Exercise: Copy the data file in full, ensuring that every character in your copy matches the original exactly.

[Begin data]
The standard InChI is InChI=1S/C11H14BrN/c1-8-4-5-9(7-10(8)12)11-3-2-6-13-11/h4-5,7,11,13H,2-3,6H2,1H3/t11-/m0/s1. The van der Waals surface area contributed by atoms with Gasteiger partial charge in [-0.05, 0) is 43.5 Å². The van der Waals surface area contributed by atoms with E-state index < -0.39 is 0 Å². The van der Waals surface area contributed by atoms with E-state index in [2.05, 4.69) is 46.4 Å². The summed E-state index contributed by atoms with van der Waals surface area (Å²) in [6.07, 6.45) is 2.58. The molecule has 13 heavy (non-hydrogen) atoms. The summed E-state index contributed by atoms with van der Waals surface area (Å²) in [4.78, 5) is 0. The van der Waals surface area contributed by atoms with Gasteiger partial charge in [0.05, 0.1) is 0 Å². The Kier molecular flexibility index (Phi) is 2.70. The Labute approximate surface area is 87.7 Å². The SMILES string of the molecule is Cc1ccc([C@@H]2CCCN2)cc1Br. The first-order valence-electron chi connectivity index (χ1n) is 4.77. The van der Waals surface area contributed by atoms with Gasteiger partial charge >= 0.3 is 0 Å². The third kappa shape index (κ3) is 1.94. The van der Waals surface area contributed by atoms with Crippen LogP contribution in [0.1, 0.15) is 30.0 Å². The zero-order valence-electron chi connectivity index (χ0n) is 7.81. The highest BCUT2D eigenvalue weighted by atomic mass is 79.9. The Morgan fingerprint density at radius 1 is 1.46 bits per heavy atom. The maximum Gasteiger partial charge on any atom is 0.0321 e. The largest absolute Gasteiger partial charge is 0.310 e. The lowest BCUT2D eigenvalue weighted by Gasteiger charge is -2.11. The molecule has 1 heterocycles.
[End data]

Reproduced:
The standard InChI is InChI=1S/C11H14BrN/c1-8-4-5-9(7-10(8)12)11-3-2-6-13-11/h4-5,7,11,13H,2-3,6H2,1H3/t11-/m0/s1. The van der Waals surface area contributed by atoms with Gasteiger partial charge in [-0.05, 0) is 43.5 Å². The van der Waals surface area contributed by atoms with E-state index < -0.39 is 0 Å². The van der Waals surface area contributed by atoms with E-state index in [2.05, 4.69) is 46.4 Å². The summed E-state index contributed by atoms with van der Waals surface area (Å²) in [6.07, 6.45) is 2.58. The molecule has 13 heavy (non-hydrogen) atoms. The summed E-state index contributed by atoms with van der Waals surface area (Å²) in [4.78, 5) is 0. The van der Waals surface area contributed by atoms with Gasteiger partial charge in [0.05, 0.1) is 0 Å². The Kier molecular flexibility index (Phi) is 2.70. The Labute approximate surface area is 87.7 Å². The SMILES string of the molecule is Cc1ccc([C@@H]2CCCN2)cc1Br. The first-order valence-electron chi connectivity index (χ1n) is 4.77. The van der Waals surface area contributed by atoms with Gasteiger partial charge >= 0.3 is 0 Å². The third kappa shape index (κ3) is 1.94. The van der Waals surface area contributed by atoms with Crippen LogP contribution in [0.1, 0.15) is 30.0 Å². The zero-order valence-electron chi connectivity index (χ0n) is 7.81. The highest BCUT2D eigenvalue weighted by atomic mass is 79.9. The Morgan fingerprint density at radius 1 is 1.46 bits per heavy atom. The maximum Gasteiger partial charge on any atom is 0.0321 e. The largest absolute Gasteiger partial charge is 0.310 e. The lowest BCUT2D eigenvalue weighted by Gasteiger charge is -2.11. The molecule has 1 heterocycles.